From a discussion on Empathy and Human Relations in Japan:

    "Japan is among the societies that most strongly rely on social rather than supernatural sanctions and emphasize the benefits of harmony."

    And the "locals" are another key, as you point out.

  4. Erich Vieth says:

    Barack Obama less than two years ago:

    "There's no reason why, technologically, we can't employ nuclear energy in a safe and effective way," Obama said. "Japan does it and France does it, and it doesn't have greenhouse gas emissions, so it would be stupid for us not to do that in a much more effective way."


    What else don't we know that we ought to know?

  5. Dave Jenkins says:


    I'm not so sure that Japan impresses a strong "national identity' upon it's children any more than other countries. Korea certainly does, and the US is waving the flag around everyhwere (my Scottish brother in law once pointed out that you can stand just about anywhere in the US, and if you look around, a stars-n-stripes will be visible somewhere). Japanese certainly do impress their "uniqueness" upon children and the duty to society, but this isn't nationalism per se, it's "we're harmonious and homogeneous– isn't that nice?" without the "let's go beat the shit outta that other country" part of nationalism.

    As for your reference about confusianism's influence– maybe, but not that much. Confucianisms main goals are to spell out the relationships between relative ranks, and the duty of civil servants. Toward that end, it certainly does codify some elements of empathy towards others, but it may also be the result of living in peasant coops up until 1930. We're really only a couple of generations down from abject poverty there, and the older generation reminds everyone of the absolute freaking miracle that modern Japan is. People respect that.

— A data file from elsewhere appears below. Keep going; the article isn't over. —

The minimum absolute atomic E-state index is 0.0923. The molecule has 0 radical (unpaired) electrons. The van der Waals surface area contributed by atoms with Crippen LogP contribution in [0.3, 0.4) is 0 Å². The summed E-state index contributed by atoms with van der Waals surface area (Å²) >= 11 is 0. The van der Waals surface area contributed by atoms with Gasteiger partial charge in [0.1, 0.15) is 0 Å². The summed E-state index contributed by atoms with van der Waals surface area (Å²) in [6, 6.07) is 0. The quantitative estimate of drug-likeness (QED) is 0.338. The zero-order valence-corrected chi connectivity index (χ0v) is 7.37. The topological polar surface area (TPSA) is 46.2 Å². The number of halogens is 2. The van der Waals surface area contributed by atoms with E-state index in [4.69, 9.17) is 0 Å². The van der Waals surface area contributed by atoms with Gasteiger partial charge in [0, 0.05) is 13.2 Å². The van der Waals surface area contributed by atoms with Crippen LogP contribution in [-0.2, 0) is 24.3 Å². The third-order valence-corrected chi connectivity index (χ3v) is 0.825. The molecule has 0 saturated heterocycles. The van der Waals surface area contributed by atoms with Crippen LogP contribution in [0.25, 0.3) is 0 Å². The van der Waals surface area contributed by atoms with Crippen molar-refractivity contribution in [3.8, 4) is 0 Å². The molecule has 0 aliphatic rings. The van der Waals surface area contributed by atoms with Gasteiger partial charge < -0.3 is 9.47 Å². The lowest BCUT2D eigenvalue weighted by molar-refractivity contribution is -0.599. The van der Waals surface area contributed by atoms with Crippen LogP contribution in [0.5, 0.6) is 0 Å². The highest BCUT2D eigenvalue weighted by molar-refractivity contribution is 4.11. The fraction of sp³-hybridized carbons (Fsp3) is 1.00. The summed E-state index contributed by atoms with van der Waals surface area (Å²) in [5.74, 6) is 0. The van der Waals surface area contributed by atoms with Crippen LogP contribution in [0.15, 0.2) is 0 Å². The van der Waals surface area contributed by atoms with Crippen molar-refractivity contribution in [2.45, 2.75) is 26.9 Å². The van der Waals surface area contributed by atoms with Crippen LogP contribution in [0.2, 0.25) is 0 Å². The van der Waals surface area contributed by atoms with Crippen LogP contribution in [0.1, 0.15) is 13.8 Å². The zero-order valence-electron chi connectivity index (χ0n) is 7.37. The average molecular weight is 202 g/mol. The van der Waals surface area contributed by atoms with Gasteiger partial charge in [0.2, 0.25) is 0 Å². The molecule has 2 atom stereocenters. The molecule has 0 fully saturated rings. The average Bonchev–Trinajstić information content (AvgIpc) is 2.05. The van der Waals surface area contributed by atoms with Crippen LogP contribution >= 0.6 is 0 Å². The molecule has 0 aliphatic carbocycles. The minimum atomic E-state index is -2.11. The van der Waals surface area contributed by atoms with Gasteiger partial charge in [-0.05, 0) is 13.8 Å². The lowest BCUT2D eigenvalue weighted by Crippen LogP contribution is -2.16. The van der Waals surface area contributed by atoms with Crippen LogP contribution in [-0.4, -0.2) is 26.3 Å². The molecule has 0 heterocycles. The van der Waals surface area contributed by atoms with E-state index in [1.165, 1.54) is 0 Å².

FWIW, my father-in-law was south of Yokohama in 1945, and he had to eat grass because there was no food for weeks. His generation built this incredible machine during the 1960s and 1970s. They're now retiring out, and are disgusted at the young punks (like me) who don't seem to appreciate a proper days' work. Hopefully those Fukushima 50 will restore some faith and honor and heroism to Japan's national psyche. If anything, maybe many of these Japanese people now see it as "their turn" to eat grass, and to "gaman suru" through the tough times.

  6. Jim Razinha says:

    Dave, I did not say "nationalism". There can be a "national" identity without the implications of "nationalism" – negative or positive. There is a big difference as you noted. Perhaps "cultural" would better convey what I see/saw.

    And I'll submit the Confucian societal elements I suggested are not about empathy so much as the importance of rank and place that you also note. That contributes to what drives the conformity and resistance to questioning.

    The Asian Big Three are all "only a couple of generations down from abject poverty" and have all developed absolutely freaking modern miracles.

    I remember an episode from the short-lived television show "Salvage 1" in which Andy Griffith and crew go after a B-25 from the Doolittle raid. Mako plays a soldier who still thinks the war is on (there apparently were lots of those stories). On the way back to Japan, Mako says something like "Are you sure Japan lost the war?"

Leave a Reply